Californians have to ask themselves whether or not they are eager to re-elect a career politician like Boxer, with her far left political agenda, her "tax and spend, baby, tax and spend" mantra, along with her ongoing drivel on the Senate floor and in the media. Or do Californians want a fresh and feisty businesswoman like Fiorina –– not part of the “establishment” –– a fiscal conservative who is ready to solve problems, make tough decisions, and do what's best for California and America?
The choice is obvious. Boxer needs to be stripped of her Senator title and returned back to her Ma’am status and Fiorina is just the woman to "bounce Boxer out" of the political ring. That is change we can look forward to this year.
This article first published as California Senate: Carly Fiorina VS. Barbara Boxer on Blogcritics Magazine. Author: Christine Lakatos — Published: Jun 19, 2010 at 10:24 am. Brought to you by Concerned Citizen: The Right Perspective.
Saturday, June 19, 2010
Thursday, June 3, 2010
Am I my neighbor's keeper when it comes to the 2010 census form? [graphics for affects –– not me in the photo left]
As early as January I had been bombarded by census ads, the short-lived controversy, and our government touting that the 2010 census form was "the shortest form in U.S. history." Back in February, I had even written an article about the 2010 census and its $340 Million campaign, including our taxpayer-funded Census Road Tour and a 30-second, $2.5-million Super Bowl ad –– a reminder to "stand up and be counted."
Back in early March, I received an announcement that my 2010 census form was forthcoming and later that month it arrived. Like a good citizen, I filled out my census form and thought I did a good thing. April came and I got knock on my door. Wearing the signature census necklace-type badge and sporting a clipboard, it was a census worker, a.k.a., "the census guy." I was excited to tell the census worker that I had already filled out my 2010 census form and he informed me that he knew that –– he was inquiring about my neighbor, who hadn't filled out his census form.
Since I live in a townhome complex, my place is in close proximity to three of my neighbors, one of whom I know pretty well because our daughters attend the same middle school. I politely told the census guy that I rarely see that particular neighbor and don't even know his name. I even took the time out to show the census guy the front side to my neighbor's place and that maybe he would have better luck contacting him that way. The census guy thanked me and went on his way.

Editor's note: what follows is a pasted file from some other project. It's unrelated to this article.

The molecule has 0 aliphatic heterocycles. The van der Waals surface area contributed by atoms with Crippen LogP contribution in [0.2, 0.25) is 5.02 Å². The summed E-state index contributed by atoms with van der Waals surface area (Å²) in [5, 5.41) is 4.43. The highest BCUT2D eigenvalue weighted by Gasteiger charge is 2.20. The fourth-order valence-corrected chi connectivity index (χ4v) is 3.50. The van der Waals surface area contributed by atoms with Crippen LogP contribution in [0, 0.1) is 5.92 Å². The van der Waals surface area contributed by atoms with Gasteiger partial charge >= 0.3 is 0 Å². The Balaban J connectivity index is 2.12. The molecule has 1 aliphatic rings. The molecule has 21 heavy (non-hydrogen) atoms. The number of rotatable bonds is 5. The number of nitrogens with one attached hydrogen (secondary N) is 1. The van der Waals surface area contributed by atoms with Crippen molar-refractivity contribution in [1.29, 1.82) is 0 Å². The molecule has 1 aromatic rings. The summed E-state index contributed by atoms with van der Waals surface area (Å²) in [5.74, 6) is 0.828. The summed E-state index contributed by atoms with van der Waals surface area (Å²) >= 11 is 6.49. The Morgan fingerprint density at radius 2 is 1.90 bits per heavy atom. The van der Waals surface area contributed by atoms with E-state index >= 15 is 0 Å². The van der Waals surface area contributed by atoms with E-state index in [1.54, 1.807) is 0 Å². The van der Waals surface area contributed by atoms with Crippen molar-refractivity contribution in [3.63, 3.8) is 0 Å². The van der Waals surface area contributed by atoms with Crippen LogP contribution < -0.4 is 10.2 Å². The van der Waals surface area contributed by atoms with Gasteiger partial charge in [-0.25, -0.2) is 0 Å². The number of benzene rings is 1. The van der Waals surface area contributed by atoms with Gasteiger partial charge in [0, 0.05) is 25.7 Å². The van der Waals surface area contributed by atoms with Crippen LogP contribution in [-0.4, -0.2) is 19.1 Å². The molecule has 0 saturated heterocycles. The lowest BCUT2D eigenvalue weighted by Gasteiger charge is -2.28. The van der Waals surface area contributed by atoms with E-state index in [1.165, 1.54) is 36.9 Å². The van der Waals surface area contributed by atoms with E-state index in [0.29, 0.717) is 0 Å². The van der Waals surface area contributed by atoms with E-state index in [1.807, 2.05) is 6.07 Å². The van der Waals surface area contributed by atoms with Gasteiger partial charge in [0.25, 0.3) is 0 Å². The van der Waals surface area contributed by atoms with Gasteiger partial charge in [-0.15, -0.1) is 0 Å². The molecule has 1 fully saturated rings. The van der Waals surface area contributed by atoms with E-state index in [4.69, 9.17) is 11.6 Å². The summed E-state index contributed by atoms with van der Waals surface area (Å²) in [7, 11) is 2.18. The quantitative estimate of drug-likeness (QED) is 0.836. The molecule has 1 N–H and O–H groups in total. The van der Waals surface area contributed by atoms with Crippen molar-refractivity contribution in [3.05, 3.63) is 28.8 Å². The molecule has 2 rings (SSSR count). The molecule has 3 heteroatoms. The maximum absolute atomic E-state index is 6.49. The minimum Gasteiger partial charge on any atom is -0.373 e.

A couple of weeks later, the same census guy knocked on my door, looking for my neighbor again. We had the same type of interaction; the census guy left and I went about my day. A few days later, I ran into my neighbor as he was off to play golf, and told him that the census people were looking for him. He laughed and said, "I know."
At this time, I should add an important factor to this scenario: I am a single parent –– in the most legitimate form that title implies, raising a daughter by myself. I'm not seeking sympathy here, but it is relevant to what is about to come next. It is also a testament to the fact that I am very busy, however, I am the type of person to stop whenever I see a stray animal and make sure they get home or to an animal shelter. I'm even crazy enough to stop traffic and help a mother duck get her little ducklings safely across the street.
Just last week, I was having a bad day and was quite grumpy. I had just gotten home and was unloading groceries, getting ready to prepare dinner, feed the animals, walk the dog for the second time, do some laundry, keep my daughter on task with homework, and so on. I got a knock on the door and who do you think it was? Yes, another census worker; again equipped with a badge and clipboard. This time, I wasn't so pleasant –– no patriotic, "I did my duty" attitude –– and before the census guy could get a word out I said, "You guys have already been here twice, what the heck?" He responded with, "It wasn't me, this is my first time here." I then confirmed, "Well, I already told the other guy that I don't know where my neighbor is and I am sick of you guys knocking on my door, bothering me." Prefaced with a "ma'am," the census guy kept his calm demeanor and offered a "limp" apology, yet he still wanted to know about my neighbor. So, I pointed at his clipboard and pleaded, "Can you please get my name off of your list or something? Make a note on your file there." The census guy, a little ruffled at this point, told me that he didn't know what he could do, offering no solution. I'm sure I spewed out a few unpleasantries during our brief interaction, but I ended our encounter frustratingly with, "Well, then can you call someone at the head of the Census office? Can you call the president or something?" As I slammed the door, the census guy left.
After the fact, I felt bad of course, but dang, all that for my neighbor's census form. It's June; isn't the 2010 census stuff over yet? More probing thoughts have entered my mind since; was I too hard on the census guy and will another census worker be back knocking on my door looking for my neighbor's 2010 census form? Gee, I hope not, but then again, worse things could happen.
First published in Blogcritics Magazine –– Politics
The Single Mom and the Census Guy
Author: Christine Lakatos — Published: Jun 02, 2010 at 10:05 pm